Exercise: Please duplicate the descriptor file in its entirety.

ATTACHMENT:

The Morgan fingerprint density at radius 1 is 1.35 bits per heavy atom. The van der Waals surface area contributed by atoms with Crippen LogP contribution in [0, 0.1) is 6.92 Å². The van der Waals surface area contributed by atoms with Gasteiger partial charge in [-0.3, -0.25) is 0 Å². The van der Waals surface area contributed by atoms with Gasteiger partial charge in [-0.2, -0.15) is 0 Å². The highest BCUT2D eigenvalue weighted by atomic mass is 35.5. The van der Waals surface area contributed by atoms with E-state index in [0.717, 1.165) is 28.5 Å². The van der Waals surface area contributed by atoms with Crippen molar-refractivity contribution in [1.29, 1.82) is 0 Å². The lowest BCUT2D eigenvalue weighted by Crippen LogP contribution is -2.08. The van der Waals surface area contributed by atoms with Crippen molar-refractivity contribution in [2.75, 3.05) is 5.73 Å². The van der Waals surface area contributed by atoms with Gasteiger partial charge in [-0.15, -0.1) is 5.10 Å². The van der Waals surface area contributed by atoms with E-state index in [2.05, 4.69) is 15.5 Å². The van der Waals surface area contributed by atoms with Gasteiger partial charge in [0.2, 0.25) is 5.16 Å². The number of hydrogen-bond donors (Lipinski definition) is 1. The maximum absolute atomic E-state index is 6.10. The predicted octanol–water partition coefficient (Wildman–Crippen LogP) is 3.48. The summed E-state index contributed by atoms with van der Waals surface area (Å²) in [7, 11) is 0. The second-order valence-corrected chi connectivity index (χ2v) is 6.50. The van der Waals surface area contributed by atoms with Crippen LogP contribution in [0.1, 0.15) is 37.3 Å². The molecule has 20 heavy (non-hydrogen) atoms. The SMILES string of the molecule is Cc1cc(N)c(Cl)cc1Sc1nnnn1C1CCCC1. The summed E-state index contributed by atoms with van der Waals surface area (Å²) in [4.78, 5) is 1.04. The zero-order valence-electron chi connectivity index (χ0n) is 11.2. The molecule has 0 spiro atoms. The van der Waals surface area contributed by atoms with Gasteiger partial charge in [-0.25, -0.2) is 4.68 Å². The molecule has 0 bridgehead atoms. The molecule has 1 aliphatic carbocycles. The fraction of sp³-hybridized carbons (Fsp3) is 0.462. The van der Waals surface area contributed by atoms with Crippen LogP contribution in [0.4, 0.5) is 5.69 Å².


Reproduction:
The Morgan fingerprint density at radius 1 is 1.35 bits per heavy atom. The van der Waals surface area contributed by atoms with Crippen LogP contribution in [0, 0.1) is 6.92 Å². The van der Waals surface area contributed by atoms with Gasteiger partial charge in [-0.3, -0.25) is 0 Å². The van der Waals surface area contributed by atoms with Gasteiger partial charge in [-0.2, -0.15) is 0 Å². The highest BCUT2D eigenvalue weighted by atomic mass is 35.5. The van der Waals surface area contributed by atoms with E-state index in [0.717, 1.165) is 28.5 Å². The van der Waals surface area contributed by atoms with Crippen molar-refractivity contribution in [1.29, 1.82) is 0 Å². The lowest BCUT2D eigenvalue weighted by Crippen LogP contribution is -2.08. The van der Waals surface area contributed by atoms with Crippen molar-refractivity contribution in [2.75, 3.05) is 5.73 Å². The van der Waals surface area contributed by atoms with Gasteiger partial charge in [-0.15, -0.1) is 5.10 Å². The van der Waals surface area contributed by atoms with E-state index in [2.05, 4.69) is 15.5 Å². The van der Waals surface area contributed by atoms with Gasteiger partial charge in [0.2, 0.25) is 5.16 Å². The number of hydrogen-bond donors (Lipinski definition) is 1. The maximum absolute atomic E-state index is 6.10. The predicted octanol–water partition coefficient (Wildman–Crippen LogP) is 3.48. The summed E-state index contributed by atoms with van der Waals surface area (Å²) in [7, 11) is 0. The second-order valence-corrected chi connectivity index (χ2v) is 6.50. The van der Waals surface area contributed by atoms with Crippen LogP contribution in [0.1, 0.15) is 37.3 Å². The molecule has 20 heavy (non-hydrogen) atoms. The SMILES string of the molecule is Cc1cc(N)c(Cl)cc1Sc1nnnn1C1CCCC1. The summed E-state index contributed by atoms with van der Waals surface area (Å²) in [4.78, 5) is 1.04. The zero-order valence-electron chi connectivity index (χ0n) is 11.2. The molecule has 0 spiro atoms. The van der Waals surface area contributed by atoms with Gasteiger partial charge in [-0.25, -0.2) is 4.68 Å². The molecule has 0 bridgehead atoms. The molecule has 1 aliphatic carbocycles. The fraction of sp³-hybridized carbons (Fsp3) is 0.462. The van der Waals surface area contributed by atoms with Crippen LogP contribution in [0.4, 0.5) is 5.69 Å².